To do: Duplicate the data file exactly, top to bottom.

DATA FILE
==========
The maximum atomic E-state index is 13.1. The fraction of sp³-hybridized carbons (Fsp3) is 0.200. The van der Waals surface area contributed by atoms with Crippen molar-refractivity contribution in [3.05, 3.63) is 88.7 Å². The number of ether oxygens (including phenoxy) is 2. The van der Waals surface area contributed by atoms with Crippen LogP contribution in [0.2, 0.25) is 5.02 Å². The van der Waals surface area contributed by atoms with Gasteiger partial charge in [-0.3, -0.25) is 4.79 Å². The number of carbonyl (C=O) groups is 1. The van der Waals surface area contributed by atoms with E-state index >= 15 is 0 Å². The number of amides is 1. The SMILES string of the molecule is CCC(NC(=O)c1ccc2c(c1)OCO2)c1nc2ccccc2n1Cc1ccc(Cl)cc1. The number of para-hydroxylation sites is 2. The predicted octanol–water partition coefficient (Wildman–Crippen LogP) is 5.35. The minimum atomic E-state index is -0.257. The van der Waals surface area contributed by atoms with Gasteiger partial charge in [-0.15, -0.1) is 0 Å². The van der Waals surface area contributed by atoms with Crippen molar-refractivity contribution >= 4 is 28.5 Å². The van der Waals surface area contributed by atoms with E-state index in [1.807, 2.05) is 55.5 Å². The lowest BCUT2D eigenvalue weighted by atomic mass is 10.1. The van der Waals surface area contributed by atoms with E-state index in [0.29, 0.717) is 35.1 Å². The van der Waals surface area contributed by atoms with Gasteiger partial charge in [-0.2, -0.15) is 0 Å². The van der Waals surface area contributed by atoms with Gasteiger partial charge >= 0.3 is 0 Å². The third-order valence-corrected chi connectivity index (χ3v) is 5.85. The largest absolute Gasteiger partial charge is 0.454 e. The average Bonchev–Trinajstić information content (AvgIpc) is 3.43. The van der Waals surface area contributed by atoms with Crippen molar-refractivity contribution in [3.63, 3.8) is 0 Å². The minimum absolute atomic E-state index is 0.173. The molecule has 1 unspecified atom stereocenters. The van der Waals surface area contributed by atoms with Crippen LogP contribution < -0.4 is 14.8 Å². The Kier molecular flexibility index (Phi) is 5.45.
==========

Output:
The maximum atomic E-state index is 13.1. The fraction of sp³-hybridized carbons (Fsp3) is 0.200. The van der Waals surface area contributed by atoms with Crippen molar-refractivity contribution in [3.05, 3.63) is 88.7 Å². The number of ether oxygens (including phenoxy) is 2. The van der Waals surface area contributed by atoms with Crippen LogP contribution in [0.2, 0.25) is 5.02 Å². The van der Waals surface area contributed by atoms with Gasteiger partial charge in [-0.3, -0.25) is 4.79 Å². The number of carbonyl (C=O) groups is 1. The van der Waals surface area contributed by atoms with E-state index >= 15 is 0 Å². The number of amides is 1. The SMILES string of the molecule is CCC(NC(=O)c1ccc2c(c1)OCO2)c1nc2ccccc2n1Cc1ccc(Cl)cc1. The number of para-hydroxylation sites is 2. The predicted octanol–water partition coefficient (Wildman–Crippen LogP) is 5.35. The minimum atomic E-state index is -0.257. The van der Waals surface area contributed by atoms with Gasteiger partial charge in [-0.15, -0.1) is 0 Å². The van der Waals surface area contributed by atoms with Crippen molar-refractivity contribution >= 4 is 28.5 Å². The van der Waals surface area contributed by atoms with E-state index in [1.807, 2.05) is 55.5 Å². The lowest BCUT2D eigenvalue weighted by atomic mass is 10.1. The van der Waals surface area contributed by atoms with E-state index in [0.29, 0.717) is 35.1 Å². The van der Waals surface area contributed by atoms with Gasteiger partial charge in [-0.2, -0.15) is 0 Å². The van der Waals surface area contributed by atoms with Gasteiger partial charge >= 0.3 is 0 Å². The third-order valence-corrected chi connectivity index (χ3v) is 5.85. The largest absolute Gasteiger partial charge is 0.454 e. The average Bonchev–Trinajstić information content (AvgIpc) is 3.43. The van der Waals surface area contributed by atoms with Crippen molar-refractivity contribution in [3.63, 3.8) is 0 Å². The minimum absolute atomic E-state index is 0.173. The molecule has 1 unspecified atom stereocenters. The van der Waals surface area contributed by atoms with Crippen LogP contribution < -0.4 is 14.8 Å². The Kier molecular flexibility index (Phi) is 5.45.